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Drugs used to Treat Depression

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Presentation on theme: "Drugs used to Treat Depression"— Presentation transcript:

1 Drugs used to Treat Depression
Melissa Eggert Franci Grossman Kathleen Hennessey Amy Sireci

2 Definition of Depression
“An affective disorder characterized by loss of interest or pleasure in almost all a person’s usual activities or pastimes.”

3 Symptoms Associated With Depression
Sadness, Despair, Guilt, Pessimism Decrease in energy Decrease in sex drive Insomnia and fatigue Thoughts of death and suicide Mental slowing, lack of concentration

4 Treatment of Depression
Antidepressant Pharmacology First introduced 40 years ago Also used for treatment of other disorders including: -Anxiety disorders, dysthymia, chronic pain and behavioral problems

5 Treatment (con’t) Evolution of drug therapy
Antidepressants discovered accidentally while investigating antipsychotic efficacy of modifications of phenothiazines Imipramine - first antidepressant discovered Around the same time, monoamine oxidase inhibitors were identified Second generation antidepressants identified to address problems with first generation antidepressants Late 1980’s- SSRI’s were developed Now working on other antidepressant treatments

6 Tricyclic Antidepressants
Effectively relieve depression with anxiolytic and analgesic action First choice for treatment of depression Pharmacological properties Block presynaptic NE reuptake transporter Block presynaptic 5-HT reuptake transporter Block postsynaptic histamine receptors Block postsynaptic ACh receptors


8 Imipramine and Amitriptyline
Prototypical TCAs Desipramine (Norpramin) – pharmacologically active intermediate metabolite of imipramine (tofranil) Nortriptyline (Pamelor) – an active intermediate metabolite of amitriptyline (elavil)

9 Clinical Limitations of TCA’s
Slow onset of action Wide variety of effects on CNS (adverse side effects): Can directly impair attention, motor speed, dexterity, and memory Cardiotoxic and potentially fatal in overdoses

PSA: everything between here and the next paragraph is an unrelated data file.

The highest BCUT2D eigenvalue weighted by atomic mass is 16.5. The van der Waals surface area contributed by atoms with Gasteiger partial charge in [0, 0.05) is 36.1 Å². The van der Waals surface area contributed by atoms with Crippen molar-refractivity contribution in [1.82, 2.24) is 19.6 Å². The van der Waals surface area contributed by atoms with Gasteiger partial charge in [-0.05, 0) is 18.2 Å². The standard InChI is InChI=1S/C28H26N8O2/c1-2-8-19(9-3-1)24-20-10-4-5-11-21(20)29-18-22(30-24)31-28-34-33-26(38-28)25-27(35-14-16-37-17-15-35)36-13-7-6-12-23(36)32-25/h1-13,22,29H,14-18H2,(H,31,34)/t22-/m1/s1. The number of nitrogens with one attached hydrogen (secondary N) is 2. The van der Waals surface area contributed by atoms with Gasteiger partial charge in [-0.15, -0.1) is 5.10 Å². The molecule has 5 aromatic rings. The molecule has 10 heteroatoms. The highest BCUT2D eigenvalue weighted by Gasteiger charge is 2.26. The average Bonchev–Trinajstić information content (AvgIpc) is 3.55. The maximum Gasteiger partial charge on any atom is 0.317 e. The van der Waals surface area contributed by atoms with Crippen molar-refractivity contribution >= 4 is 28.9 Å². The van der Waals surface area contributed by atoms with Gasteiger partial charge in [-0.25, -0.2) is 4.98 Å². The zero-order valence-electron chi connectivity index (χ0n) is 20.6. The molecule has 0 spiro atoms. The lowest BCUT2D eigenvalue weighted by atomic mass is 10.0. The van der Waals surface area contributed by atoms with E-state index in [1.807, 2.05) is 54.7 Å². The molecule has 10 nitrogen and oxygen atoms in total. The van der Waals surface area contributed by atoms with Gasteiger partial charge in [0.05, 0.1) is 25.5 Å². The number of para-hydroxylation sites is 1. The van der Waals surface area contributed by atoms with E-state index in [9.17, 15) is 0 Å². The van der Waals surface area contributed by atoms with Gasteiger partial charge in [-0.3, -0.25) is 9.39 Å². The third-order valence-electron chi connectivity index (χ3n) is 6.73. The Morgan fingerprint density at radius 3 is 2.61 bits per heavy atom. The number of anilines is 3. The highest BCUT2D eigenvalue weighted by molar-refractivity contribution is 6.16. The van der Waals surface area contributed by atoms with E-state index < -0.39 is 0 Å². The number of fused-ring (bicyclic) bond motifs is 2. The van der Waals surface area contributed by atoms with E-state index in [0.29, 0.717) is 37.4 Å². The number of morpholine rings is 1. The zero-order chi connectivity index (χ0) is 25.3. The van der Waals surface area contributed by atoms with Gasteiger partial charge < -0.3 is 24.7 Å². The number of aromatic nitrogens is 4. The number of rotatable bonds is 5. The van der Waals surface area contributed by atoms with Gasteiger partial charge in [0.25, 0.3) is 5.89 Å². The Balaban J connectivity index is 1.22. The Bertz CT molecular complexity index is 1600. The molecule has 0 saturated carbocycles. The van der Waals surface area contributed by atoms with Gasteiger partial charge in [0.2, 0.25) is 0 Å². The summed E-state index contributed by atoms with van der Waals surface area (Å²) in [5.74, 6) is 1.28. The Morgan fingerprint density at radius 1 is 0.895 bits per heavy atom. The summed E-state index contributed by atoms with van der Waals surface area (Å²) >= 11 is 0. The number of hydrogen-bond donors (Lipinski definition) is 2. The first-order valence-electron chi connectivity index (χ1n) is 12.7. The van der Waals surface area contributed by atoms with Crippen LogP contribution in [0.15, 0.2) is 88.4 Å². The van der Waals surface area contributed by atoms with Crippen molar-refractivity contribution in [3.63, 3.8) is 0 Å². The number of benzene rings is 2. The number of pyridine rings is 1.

10 Pharmacokinetics Well absorbed upon oral administration
Relatively long half-lives Metabolized in the liver Converted into intermediates that are later detoxified Readily cross the placenta

11 Pharmacological Effects of TCA’s
In CNS: blocks presynaptic 5-HT, DA and NE receptors Blocking of ACh receptors leads to dry mouth, confusion, blurry vision and mental confusion Blocking of histamine receptors leads to drowsiness and sedation Effects on the PNS include: cardiac depression, increased electrical irritability, can be life threatening with OD

12 Second Generation (Atypical) Antidepressants
Developed in the late 1970’s and 1980’s Maprotiline – one of the first clinically available antidepressants, has a long half life and blocks NE reuptake Amoxapine – primarily a NE reuptake inhibitor Trazodone – not a potent blocker of NE or 5-HT, its active metabolite blocks a subclass of 5-HT receptors Bupropion – selectively inhibits DA reuptake, used for ADHD, side effects include: anxiety, restlessness, tremors, and insomnia

13 Cont’d Clomipramine – structurally a TCA but exerts inhibitory effects on 5-HT reuptake Desmethyclomipramine – active metabolite; classified as a mixed 5-HT and NE reuptake inhibitor Used to treat OCD, depression, panic disorder and phobic disorders Venlafaxine – also a mixed 5-HT and NE reuptake inhibitor Also inhibits the reuptake of DA Produces improvements in psychomotor and cognitive function

14 Serotonin - Specific Reuptake Inhibitors (SSRI’s)